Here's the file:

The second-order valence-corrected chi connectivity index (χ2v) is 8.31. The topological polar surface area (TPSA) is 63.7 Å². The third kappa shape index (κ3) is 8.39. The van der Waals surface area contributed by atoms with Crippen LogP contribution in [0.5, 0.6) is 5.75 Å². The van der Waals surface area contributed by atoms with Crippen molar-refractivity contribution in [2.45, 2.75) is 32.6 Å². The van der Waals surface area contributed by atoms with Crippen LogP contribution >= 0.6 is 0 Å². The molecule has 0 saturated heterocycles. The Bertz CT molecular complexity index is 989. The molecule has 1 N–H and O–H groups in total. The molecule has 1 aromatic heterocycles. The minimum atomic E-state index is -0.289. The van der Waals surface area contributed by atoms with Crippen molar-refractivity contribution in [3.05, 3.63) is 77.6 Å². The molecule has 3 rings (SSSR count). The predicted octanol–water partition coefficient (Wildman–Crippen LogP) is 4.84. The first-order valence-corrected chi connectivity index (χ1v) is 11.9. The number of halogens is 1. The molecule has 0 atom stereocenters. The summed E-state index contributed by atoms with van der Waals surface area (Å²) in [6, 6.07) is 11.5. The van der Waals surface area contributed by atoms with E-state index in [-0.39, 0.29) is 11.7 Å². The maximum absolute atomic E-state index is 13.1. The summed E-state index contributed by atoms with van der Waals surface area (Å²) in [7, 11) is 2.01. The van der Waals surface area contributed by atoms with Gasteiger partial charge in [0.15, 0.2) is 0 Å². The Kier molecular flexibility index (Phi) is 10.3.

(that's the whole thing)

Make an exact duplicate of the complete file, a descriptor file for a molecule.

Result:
The second-order valence-corrected chi connectivity index (χ2v) is 8.31. The topological polar surface area (TPSA) is 63.7 Å². The third kappa shape index (κ3) is 8.39. The van der Waals surface area contributed by atoms with Crippen LogP contribution in [0.5, 0.6) is 5.75 Å². The van der Waals surface area contributed by atoms with Crippen molar-refractivity contribution in [2.45, 2.75) is 32.6 Å². The van der Waals surface area contributed by atoms with Crippen LogP contribution >= 0.6 is 0 Å². The molecule has 0 saturated heterocycles. The Bertz CT molecular complexity index is 989. The molecule has 1 N–H and O–H groups in total. The molecule has 1 aromatic heterocycles. The minimum atomic E-state index is -0.289. The van der Waals surface area contributed by atoms with Crippen molar-refractivity contribution in [3.05, 3.63) is 77.6 Å². The molecule has 3 rings (SSSR count). The predicted octanol–water partition coefficient (Wildman–Crippen LogP) is 4.84. The first-order valence-corrected chi connectivity index (χ1v) is 11.9. The number of halogens is 1. The molecule has 0 atom stereocenters. The summed E-state index contributed by atoms with van der Waals surface area (Å²) in [6, 6.07) is 11.5. The van der Waals surface area contributed by atoms with E-state index in [-0.39, 0.29) is 11.7 Å². The maximum absolute atomic E-state index is 13.1. The summed E-state index contributed by atoms with van der Waals surface area (Å²) in [7, 11) is 2.01. The van der Waals surface area contributed by atoms with Gasteiger partial charge in [0.15, 0.2) is 0 Å². The Kier molecular flexibility index (Phi) is 10.3.